And that’s really all it takes. The Knights success means that almost every team is so unremarkable other than three or four that you can just roll the dice and win. You don’t need great players. You don’t need a revolutionary system or tactics. You just need a couple things to go your way, and it won’t hurt if every team that visits you is still actively drunk because hockey players are so rock stupid they’d never heard of what goes on in Vegas until the night before a game. The Knights stuck to having speed, which isn’t a hard concept but one that a lot of teams still can’t figure out, and play to it. Get up and down as quickly as you can. It’s not rocket science, because it’s what the Penguins have been doing for two years. And yet teams watch the Knights skate past them on a nightly basis and treat them like they imported something from space. Quick, let’s give Guy Fucking Boucher another job!

We’ve joked about it a lot, or I have but it’s Slak’s joke, that the only league that has this happen is MLS. And MLS is a joke. Their single-entity system ensures that no team every really stands out except for the destination spots of LA, NY, and Seattle I guess. This why Atlanta United can slide in with one or two signings and be a playoff team, because they don’t have to beat much. It’s why the Fire, a clueless and indifferent organization if there ever was one, can sign one guy in Schweinsteiger and have a forward score with every shot for a couple months and secure a playoff spot while being pretty putrid for the other four months of the season.

And hey, weird things happen in other sports too, I get it. There was that year the Cardinals hit like .310 all season with men on base. The NFL is basically whoever gets hurt the least plays the Patriots in the Super Bowl. I understand that.

But parity isn’t good. It’s not how this is supposed to work. You may point to the NFL but that has so many other factors it’s not a fair comparison. And you may hate the Patriots, but they’re box office. And they’re bigger box office when playing the Steelers, because people know the Steelers are also almost always good.

We may bitch about what the Hawks did the past couple years, but in the end the Hawks were punished for developing and having too many good players. The Bickell and Seabrook contracts aren’t the gallstone they became if they didn’t cost the Hawks so many players they drafted. And the same happened to others. Which leaves a scorched landscape for a limited team like Vegas or whoever else to appear better than they are, or they or other teams to scrape up the talent that well-run organizations had to shed simply because. You don’t have to be that smart to get talent in the NHL, you just kind of have to stand still and let it fall to you.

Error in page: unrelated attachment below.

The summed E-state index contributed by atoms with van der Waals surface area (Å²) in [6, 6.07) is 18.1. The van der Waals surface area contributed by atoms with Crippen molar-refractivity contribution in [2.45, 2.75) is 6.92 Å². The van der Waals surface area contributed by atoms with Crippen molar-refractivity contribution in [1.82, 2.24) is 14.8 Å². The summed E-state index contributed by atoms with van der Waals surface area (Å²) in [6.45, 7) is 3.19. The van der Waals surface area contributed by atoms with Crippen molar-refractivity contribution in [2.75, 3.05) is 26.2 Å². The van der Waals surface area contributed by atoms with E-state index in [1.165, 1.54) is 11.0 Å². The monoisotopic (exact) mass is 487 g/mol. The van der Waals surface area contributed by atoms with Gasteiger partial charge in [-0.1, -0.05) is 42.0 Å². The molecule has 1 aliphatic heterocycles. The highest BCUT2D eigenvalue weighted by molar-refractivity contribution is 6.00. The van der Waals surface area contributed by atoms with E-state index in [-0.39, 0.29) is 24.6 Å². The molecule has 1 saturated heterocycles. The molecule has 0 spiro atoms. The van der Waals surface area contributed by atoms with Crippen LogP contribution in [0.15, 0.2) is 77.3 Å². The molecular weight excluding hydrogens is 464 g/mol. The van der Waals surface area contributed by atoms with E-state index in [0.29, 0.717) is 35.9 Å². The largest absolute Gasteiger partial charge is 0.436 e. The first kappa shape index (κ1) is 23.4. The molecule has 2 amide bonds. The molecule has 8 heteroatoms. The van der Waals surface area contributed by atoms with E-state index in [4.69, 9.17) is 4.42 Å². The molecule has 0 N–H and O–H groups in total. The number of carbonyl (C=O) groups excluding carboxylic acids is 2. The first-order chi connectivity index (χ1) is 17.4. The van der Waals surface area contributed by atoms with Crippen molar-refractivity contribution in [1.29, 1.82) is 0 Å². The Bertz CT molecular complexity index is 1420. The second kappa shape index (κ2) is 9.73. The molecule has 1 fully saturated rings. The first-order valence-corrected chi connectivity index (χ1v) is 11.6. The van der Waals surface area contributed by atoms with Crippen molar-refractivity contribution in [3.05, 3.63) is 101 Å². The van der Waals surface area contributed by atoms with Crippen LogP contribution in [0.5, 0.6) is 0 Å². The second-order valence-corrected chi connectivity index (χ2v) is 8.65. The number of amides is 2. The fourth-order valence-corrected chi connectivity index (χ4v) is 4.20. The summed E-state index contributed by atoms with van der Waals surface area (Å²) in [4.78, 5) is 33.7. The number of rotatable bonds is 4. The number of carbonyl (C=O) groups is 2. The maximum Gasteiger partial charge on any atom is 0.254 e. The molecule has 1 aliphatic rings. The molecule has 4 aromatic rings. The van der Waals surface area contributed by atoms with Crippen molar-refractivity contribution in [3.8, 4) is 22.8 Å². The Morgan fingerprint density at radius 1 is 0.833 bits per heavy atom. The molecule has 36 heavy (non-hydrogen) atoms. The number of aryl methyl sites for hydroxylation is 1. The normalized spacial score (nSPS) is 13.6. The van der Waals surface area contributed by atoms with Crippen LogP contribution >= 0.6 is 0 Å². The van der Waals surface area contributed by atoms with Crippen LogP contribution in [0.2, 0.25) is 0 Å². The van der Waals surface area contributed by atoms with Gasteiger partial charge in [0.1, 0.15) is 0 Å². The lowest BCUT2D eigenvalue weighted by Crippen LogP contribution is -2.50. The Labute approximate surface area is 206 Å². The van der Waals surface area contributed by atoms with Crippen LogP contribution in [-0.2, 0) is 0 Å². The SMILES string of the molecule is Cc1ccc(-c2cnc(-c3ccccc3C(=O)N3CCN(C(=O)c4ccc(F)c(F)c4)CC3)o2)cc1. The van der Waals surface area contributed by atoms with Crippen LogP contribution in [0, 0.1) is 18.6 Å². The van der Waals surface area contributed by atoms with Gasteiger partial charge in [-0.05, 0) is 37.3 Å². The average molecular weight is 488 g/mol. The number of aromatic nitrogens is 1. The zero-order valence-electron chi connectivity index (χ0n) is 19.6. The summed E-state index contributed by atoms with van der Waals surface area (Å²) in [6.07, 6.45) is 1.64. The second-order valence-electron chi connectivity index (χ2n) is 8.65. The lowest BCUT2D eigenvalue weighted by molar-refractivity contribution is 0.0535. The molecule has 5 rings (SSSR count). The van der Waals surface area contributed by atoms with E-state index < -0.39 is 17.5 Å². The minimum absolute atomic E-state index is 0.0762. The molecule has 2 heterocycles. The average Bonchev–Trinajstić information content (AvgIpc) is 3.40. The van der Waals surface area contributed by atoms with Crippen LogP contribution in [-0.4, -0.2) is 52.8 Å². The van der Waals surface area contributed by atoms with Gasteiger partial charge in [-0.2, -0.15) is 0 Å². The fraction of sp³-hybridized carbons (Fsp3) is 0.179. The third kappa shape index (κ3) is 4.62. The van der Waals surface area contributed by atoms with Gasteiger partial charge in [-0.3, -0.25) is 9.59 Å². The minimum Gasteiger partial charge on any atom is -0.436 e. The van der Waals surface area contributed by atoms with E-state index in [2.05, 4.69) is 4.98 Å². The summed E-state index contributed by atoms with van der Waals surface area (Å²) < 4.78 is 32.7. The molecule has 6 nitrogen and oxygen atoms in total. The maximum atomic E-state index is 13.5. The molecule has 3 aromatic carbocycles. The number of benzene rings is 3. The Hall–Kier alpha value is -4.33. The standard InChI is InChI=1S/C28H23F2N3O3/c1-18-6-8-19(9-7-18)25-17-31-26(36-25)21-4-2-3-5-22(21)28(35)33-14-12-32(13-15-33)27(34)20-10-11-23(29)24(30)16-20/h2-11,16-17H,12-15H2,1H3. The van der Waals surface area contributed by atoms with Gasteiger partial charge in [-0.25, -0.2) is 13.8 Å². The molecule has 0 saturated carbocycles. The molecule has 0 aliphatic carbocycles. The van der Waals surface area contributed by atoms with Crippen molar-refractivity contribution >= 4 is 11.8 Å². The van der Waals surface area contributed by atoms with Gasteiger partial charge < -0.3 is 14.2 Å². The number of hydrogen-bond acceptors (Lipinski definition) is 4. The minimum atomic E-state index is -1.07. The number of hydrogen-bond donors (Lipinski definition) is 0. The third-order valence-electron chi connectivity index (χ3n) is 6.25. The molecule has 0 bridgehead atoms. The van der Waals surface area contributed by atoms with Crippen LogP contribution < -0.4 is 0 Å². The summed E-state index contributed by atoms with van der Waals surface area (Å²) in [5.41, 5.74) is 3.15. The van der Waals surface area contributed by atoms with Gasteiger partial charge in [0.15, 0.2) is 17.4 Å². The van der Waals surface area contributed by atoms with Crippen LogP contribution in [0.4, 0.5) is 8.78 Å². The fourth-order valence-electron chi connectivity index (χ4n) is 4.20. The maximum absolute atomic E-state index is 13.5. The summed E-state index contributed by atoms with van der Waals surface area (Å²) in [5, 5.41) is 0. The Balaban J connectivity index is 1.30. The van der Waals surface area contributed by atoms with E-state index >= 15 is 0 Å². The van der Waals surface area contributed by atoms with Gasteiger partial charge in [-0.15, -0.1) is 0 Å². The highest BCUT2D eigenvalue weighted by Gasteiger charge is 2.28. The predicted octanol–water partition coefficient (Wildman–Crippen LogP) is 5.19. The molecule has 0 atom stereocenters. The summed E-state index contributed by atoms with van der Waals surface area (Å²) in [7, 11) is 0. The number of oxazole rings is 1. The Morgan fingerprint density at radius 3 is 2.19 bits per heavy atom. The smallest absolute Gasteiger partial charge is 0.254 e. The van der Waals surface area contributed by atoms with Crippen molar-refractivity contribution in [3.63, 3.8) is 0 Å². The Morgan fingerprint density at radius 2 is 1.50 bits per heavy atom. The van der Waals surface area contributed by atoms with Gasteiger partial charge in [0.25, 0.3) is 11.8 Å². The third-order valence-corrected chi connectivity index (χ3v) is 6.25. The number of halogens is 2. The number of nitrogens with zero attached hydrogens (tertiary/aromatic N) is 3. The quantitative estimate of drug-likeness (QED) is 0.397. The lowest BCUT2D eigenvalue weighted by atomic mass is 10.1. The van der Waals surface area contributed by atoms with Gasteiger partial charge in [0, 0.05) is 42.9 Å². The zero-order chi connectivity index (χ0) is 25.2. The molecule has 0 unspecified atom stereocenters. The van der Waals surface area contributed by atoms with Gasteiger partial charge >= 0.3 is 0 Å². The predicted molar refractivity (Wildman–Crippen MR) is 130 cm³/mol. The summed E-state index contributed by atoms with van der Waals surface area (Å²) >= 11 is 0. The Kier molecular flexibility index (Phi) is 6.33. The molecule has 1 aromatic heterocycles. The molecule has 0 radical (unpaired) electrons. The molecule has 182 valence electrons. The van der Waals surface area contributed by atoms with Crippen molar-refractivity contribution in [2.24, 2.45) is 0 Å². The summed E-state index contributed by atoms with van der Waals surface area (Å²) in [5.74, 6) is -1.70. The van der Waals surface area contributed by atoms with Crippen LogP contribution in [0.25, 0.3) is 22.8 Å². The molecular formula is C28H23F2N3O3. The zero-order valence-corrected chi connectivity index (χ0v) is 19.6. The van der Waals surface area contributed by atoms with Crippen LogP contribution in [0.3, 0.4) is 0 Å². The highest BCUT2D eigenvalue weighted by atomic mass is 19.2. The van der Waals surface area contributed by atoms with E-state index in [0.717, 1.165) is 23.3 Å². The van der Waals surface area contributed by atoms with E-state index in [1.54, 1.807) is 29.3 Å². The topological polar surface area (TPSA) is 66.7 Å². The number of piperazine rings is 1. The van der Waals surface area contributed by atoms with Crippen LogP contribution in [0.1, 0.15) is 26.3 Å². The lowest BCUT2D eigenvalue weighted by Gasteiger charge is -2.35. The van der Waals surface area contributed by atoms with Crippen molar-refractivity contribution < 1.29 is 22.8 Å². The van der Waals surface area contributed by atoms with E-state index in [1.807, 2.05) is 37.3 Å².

The Knights themselves are a good story. What they tell us about the league though is that’s it’s shallow, stupid, uncreative, and bland. And I can’t see past it.

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For each campaign or newsletter you’re sending through Customer.io, we allow you to set a conversion goal: mark a user as ‘converted’ when they enter or leave a particular segment. This allows you to attribute a conversion to a specific message or action.

In Customer.io, it’s both a goal and a metric. First, you set your conversion goal segment — then, when a customer enters or leaves that segment (for example, they paid for a plan and entered a ‘premium’ segment), Customer.io looks for the last delivery before the conversion goal was met, and attributes a conversion to that delivery.

last delivery

There are a couple of limitations to this, though:

This is because we don’t know the nature of Slack, Webhook, and attribute update actions. These are often internal or used for analytics purposes, and aren’t always sending messages to end-users. For that reason, we don’t attach conversions to them.

Take a look at this example workflow, and assume we’ve set a conversion goal.

If a user enters our conversion segment and the last delivery was Welcome Email #1, then the conversion is attributed to that email.

If they enter the segment after receiving the Twilio SMS, the conversion is attributed to the SMS.

However, if they enter the segment after the Trello card is created, the conversion goes to Email #1, and if they entered the segment after the attribute was updated, Email #2 gets the conversion.

: We do not retroactively count conversions! Our conversion numbers will only include people who convert you add the conversion goal. They do not include people who previously met that goal.

The first opportunity to set your goal occurs when you’re first setting up your campaign. Or you’ve already started a campaign, you can set its conversion goal under the Goal Exit tab of the campaign overview.

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When you choose to Define Goal , you can choose which conversion segment a user should enter or leave, and optionally define a time window for that conversion.

Define Goal

For that time window, our default is to convert any time after they receive any email from your campaign . You can be a bit more specific, though, and let us know if you want that conversion to be marked after they open or click any email from that campaign, within a specific time window. Check out this example:

For newsletters, you can only set your conversion goal during setup:

Conversions are shown on the Overview page for triggered campaigns, like this:

If you want to see the specific users who converted, you can:

click on the Converted bar in the campaign metrics, seen in the above screenshot.